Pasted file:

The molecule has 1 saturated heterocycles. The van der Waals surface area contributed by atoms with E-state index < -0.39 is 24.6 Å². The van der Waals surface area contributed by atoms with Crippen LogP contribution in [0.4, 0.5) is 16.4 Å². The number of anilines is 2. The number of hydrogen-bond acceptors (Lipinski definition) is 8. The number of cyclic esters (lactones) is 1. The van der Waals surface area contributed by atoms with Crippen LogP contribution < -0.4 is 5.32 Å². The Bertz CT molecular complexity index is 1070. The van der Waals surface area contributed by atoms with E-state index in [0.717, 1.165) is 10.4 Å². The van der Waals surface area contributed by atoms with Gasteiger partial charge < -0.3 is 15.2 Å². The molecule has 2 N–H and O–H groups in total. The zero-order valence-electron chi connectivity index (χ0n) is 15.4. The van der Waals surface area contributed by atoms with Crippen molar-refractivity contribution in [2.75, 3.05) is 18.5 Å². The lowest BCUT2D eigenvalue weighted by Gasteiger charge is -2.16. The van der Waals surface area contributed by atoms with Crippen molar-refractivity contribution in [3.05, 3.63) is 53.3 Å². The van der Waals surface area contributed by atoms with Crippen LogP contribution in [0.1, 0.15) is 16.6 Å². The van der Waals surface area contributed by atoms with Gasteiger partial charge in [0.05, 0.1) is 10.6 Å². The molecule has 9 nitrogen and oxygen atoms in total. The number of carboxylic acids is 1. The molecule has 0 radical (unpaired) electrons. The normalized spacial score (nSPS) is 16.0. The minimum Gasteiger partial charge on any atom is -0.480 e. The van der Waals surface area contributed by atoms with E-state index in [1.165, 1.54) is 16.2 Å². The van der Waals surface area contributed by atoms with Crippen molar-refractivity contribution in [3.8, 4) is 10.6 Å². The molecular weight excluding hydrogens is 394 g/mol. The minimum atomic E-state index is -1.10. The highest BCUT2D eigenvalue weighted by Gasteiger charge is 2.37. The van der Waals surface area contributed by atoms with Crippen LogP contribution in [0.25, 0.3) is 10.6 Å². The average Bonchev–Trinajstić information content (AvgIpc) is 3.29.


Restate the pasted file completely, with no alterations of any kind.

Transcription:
The molecule has 1 saturated heterocycles. The van der Waals surface area contributed by atoms with E-state index < -0.39 is 24.6 Å². The van der Waals surface area contributed by atoms with Crippen LogP contribution in [0.4, 0.5) is 16.4 Å². The number of anilines is 2. The number of hydrogen-bond acceptors (Lipinski definition) is 8. The number of cyclic esters (lactones) is 1. The van der Waals surface area contributed by atoms with Crippen LogP contribution < -0.4 is 5.32 Å². The Bertz CT molecular complexity index is 1070. The van der Waals surface area contributed by atoms with E-state index in [0.717, 1.165) is 10.4 Å². The van der Waals surface area contributed by atoms with Gasteiger partial charge < -0.3 is 15.2 Å². The molecule has 2 N–H and O–H groups in total. The zero-order valence-electron chi connectivity index (χ0n) is 15.4. The van der Waals surface area contributed by atoms with Crippen molar-refractivity contribution in [2.75, 3.05) is 18.5 Å². The lowest BCUT2D eigenvalue weighted by Gasteiger charge is -2.16. The van der Waals surface area contributed by atoms with Crippen molar-refractivity contribution in [3.05, 3.63) is 53.3 Å². The van der Waals surface area contributed by atoms with Crippen LogP contribution in [0.1, 0.15) is 16.6 Å². The van der Waals surface area contributed by atoms with Gasteiger partial charge in [0.05, 0.1) is 10.6 Å². The molecule has 9 nitrogen and oxygen atoms in total. The number of carboxylic acids is 1. The molecule has 0 radical (unpaired) electrons. The normalized spacial score (nSPS) is 16.0. The minimum Gasteiger partial charge on any atom is -0.480 e. The van der Waals surface area contributed by atoms with E-state index in [1.165, 1.54) is 16.2 Å². The van der Waals surface area contributed by atoms with Crippen molar-refractivity contribution in [3.8, 4) is 10.6 Å². The molecular weight excluding hydrogens is 394 g/mol. The minimum atomic E-state index is -1.10. The highest BCUT2D eigenvalue weighted by Gasteiger charge is 2.37. The van der Waals surface area contributed by atoms with Crippen LogP contribution in [0.25, 0.3) is 10.6 Å². The average Bonchev–Trinajstić information content (AvgIpc) is 3.29.